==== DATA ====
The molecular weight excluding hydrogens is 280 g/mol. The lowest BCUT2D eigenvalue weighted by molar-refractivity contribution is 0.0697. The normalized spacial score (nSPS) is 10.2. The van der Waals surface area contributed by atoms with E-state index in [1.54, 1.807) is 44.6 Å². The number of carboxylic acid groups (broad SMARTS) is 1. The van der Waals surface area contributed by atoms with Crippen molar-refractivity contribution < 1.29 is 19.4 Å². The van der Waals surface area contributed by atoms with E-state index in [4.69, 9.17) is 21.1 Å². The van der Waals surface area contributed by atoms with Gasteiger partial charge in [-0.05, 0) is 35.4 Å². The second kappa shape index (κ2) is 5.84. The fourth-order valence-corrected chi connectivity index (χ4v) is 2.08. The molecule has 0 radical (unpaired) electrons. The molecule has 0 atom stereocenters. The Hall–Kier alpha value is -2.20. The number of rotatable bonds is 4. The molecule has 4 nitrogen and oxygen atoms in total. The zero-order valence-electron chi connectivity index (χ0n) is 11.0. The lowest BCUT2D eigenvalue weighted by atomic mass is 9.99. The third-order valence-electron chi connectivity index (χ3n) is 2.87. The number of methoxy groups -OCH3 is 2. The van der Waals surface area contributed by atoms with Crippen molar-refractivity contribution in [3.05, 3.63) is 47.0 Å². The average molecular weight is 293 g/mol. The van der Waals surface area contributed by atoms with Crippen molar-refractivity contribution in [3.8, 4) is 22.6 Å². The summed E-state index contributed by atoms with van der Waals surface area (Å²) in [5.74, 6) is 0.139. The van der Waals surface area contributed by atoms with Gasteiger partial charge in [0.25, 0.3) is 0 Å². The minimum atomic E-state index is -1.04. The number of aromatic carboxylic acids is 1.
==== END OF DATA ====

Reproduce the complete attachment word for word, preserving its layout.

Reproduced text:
The molecular weight excluding hydrogens is 280 g/mol. The lowest BCUT2D eigenvalue weighted by molar-refractivity contribution is 0.0697. The normalized spacial score (nSPS) is 10.2. The van der Waals surface area contributed by atoms with E-state index in [1.54, 1.807) is 44.6 Å². The number of carboxylic acid groups (broad SMARTS) is 1. The van der Waals surface area contributed by atoms with Crippen molar-refractivity contribution < 1.29 is 19.4 Å². The van der Waals surface area contributed by atoms with E-state index in [4.69, 9.17) is 21.1 Å². The van der Waals surface area contributed by atoms with Gasteiger partial charge in [-0.05, 0) is 35.4 Å². The second kappa shape index (κ2) is 5.84. The fourth-order valence-corrected chi connectivity index (χ4v) is 2.08. The molecule has 0 radical (unpaired) electrons. The molecule has 0 atom stereocenters. The Hall–Kier alpha value is -2.20. The number of rotatable bonds is 4. The molecule has 4 nitrogen and oxygen atoms in total. The zero-order valence-electron chi connectivity index (χ0n) is 11.0. The lowest BCUT2D eigenvalue weighted by atomic mass is 9.99. The third-order valence-electron chi connectivity index (χ3n) is 2.87. The number of methoxy groups -OCH3 is 2. The van der Waals surface area contributed by atoms with Crippen molar-refractivity contribution in [3.05, 3.63) is 47.0 Å². The average molecular weight is 293 g/mol. The van der Waals surface area contributed by atoms with Crippen molar-refractivity contribution in [3.8, 4) is 22.6 Å². The summed E-state index contributed by atoms with van der Waals surface area (Å²) in [5.74, 6) is 0.139. The van der Waals surface area contributed by atoms with Gasteiger partial charge in [0.25, 0.3) is 0 Å². The minimum atomic E-state index is -1.04. The number of aromatic carboxylic acids is 1.